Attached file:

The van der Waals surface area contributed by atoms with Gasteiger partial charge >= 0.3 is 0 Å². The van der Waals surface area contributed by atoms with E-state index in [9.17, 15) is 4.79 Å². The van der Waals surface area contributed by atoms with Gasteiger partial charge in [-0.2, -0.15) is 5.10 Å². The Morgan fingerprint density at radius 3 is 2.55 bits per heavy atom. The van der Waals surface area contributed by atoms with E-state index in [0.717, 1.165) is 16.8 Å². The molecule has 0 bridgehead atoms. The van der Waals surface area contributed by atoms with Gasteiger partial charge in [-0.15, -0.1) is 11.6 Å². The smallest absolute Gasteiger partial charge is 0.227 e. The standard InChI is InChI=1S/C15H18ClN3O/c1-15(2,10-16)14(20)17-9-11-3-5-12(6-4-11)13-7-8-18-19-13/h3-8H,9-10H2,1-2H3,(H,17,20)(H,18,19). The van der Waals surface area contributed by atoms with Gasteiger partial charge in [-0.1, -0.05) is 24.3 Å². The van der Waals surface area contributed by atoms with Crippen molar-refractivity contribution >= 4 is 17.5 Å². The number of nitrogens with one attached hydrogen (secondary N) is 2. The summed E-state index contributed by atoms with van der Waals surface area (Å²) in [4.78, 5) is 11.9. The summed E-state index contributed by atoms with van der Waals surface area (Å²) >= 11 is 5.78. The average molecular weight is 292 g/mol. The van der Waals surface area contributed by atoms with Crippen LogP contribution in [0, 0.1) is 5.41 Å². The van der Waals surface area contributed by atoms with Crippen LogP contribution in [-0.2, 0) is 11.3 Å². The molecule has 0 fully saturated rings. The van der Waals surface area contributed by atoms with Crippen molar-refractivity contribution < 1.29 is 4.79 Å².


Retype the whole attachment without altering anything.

The van der Waals surface area contributed by atoms with Gasteiger partial charge >= 0.3 is 0 Å². The van der Waals surface area contributed by atoms with E-state index in [9.17, 15) is 4.79 Å². The van der Waals surface area contributed by atoms with Gasteiger partial charge in [-0.2, -0.15) is 5.10 Å². The Morgan fingerprint density at radius 3 is 2.55 bits per heavy atom. The van der Waals surface area contributed by atoms with E-state index in [0.717, 1.165) is 16.8 Å². The molecule has 0 bridgehead atoms. The van der Waals surface area contributed by atoms with Gasteiger partial charge in [-0.15, -0.1) is 11.6 Å². The smallest absolute Gasteiger partial charge is 0.227 e. The standard InChI is InChI=1S/C15H18ClN3O/c1-15(2,10-16)14(20)17-9-11-3-5-12(6-4-11)13-7-8-18-19-13/h3-8H,9-10H2,1-2H3,(H,17,20)(H,18,19). The van der Waals surface area contributed by atoms with Gasteiger partial charge in [-0.1, -0.05) is 24.3 Å². The van der Waals surface area contributed by atoms with Crippen molar-refractivity contribution >= 4 is 17.5 Å². The number of nitrogens with one attached hydrogen (secondary N) is 2. The summed E-state index contributed by atoms with van der Waals surface area (Å²) in [4.78, 5) is 11.9. The summed E-state index contributed by atoms with van der Waals surface area (Å²) >= 11 is 5.78. The average molecular weight is 292 g/mol. The van der Waals surface area contributed by atoms with Crippen LogP contribution in [0, 0.1) is 5.41 Å². The van der Waals surface area contributed by atoms with Crippen LogP contribution in [-0.2, 0) is 11.3 Å². The molecule has 0 fully saturated rings. The van der Waals surface area contributed by atoms with Crippen molar-refractivity contribution < 1.29 is 4.79 Å².